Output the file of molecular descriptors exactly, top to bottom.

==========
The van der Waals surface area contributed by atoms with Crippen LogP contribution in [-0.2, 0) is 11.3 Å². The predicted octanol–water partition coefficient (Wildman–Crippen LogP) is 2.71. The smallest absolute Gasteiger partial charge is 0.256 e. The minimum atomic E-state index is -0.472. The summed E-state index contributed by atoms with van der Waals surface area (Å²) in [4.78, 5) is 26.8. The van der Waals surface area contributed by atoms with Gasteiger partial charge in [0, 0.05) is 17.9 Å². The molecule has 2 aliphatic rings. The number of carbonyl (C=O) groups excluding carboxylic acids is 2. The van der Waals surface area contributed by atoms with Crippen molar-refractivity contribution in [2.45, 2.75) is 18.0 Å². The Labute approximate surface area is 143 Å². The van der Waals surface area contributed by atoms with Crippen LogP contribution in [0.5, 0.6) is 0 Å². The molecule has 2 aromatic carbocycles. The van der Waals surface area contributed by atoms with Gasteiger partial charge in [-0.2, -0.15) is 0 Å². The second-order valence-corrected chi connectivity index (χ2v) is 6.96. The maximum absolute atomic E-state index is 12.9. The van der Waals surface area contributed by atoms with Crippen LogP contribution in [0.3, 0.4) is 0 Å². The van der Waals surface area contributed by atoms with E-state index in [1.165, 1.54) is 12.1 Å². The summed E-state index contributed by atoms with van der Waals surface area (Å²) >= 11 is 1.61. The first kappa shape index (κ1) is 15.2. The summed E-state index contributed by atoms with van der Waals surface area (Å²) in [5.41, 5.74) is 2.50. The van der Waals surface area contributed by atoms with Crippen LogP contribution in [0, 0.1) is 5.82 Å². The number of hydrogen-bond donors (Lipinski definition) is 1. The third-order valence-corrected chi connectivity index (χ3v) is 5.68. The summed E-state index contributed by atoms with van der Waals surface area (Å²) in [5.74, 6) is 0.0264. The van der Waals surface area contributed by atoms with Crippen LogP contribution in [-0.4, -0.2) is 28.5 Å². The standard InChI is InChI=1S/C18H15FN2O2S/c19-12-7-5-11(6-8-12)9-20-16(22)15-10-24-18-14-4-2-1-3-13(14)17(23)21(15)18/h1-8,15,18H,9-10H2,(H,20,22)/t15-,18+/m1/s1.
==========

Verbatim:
The van der Waals surface area contributed by atoms with Crippen LogP contribution in [-0.2, 0) is 11.3 Å². The predicted octanol–water partition coefficient (Wildman–Crippen LogP) is 2.71. The smallest absolute Gasteiger partial charge is 0.256 e. The minimum atomic E-state index is -0.472. The summed E-state index contributed by atoms with van der Waals surface area (Å²) in [4.78, 5) is 26.8. The van der Waals surface area contributed by atoms with Gasteiger partial charge in [0, 0.05) is 17.9 Å². The molecule has 2 aliphatic rings. The number of carbonyl (C=O) groups excluding carboxylic acids is 2. The van der Waals surface area contributed by atoms with Crippen molar-refractivity contribution in [2.45, 2.75) is 18.0 Å². The Labute approximate surface area is 143 Å². The van der Waals surface area contributed by atoms with Crippen LogP contribution in [0.5, 0.6) is 0 Å². The molecule has 2 aromatic carbocycles. The van der Waals surface area contributed by atoms with Gasteiger partial charge in [-0.2, -0.15) is 0 Å². The second-order valence-corrected chi connectivity index (χ2v) is 6.96. The maximum absolute atomic E-state index is 12.9. The van der Waals surface area contributed by atoms with Crippen LogP contribution in [0.3, 0.4) is 0 Å². The van der Waals surface area contributed by atoms with E-state index in [1.165, 1.54) is 12.1 Å². The summed E-state index contributed by atoms with van der Waals surface area (Å²) >= 11 is 1.61. The first kappa shape index (κ1) is 15.2. The summed E-state index contributed by atoms with van der Waals surface area (Å²) in [5.41, 5.74) is 2.50. The van der Waals surface area contributed by atoms with Crippen LogP contribution in [0, 0.1) is 5.82 Å². The number of hydrogen-bond donors (Lipinski definition) is 1. The third-order valence-corrected chi connectivity index (χ3v) is 5.68. The summed E-state index contributed by atoms with van der Waals surface area (Å²) in [5.74, 6) is 0.0264. The van der Waals surface area contributed by atoms with Crippen LogP contribution in [-0.4, -0.2) is 28.5 Å². The standard InChI is InChI=1S/C18H15FN2O2S/c19-12-7-5-11(6-8-12)9-20-16(22)15-10-24-18-14-4-2-1-3-13(14)17(23)21(15)18/h1-8,15,18H,9-10H2,(H,20,22)/t15-,18+/m1/s1.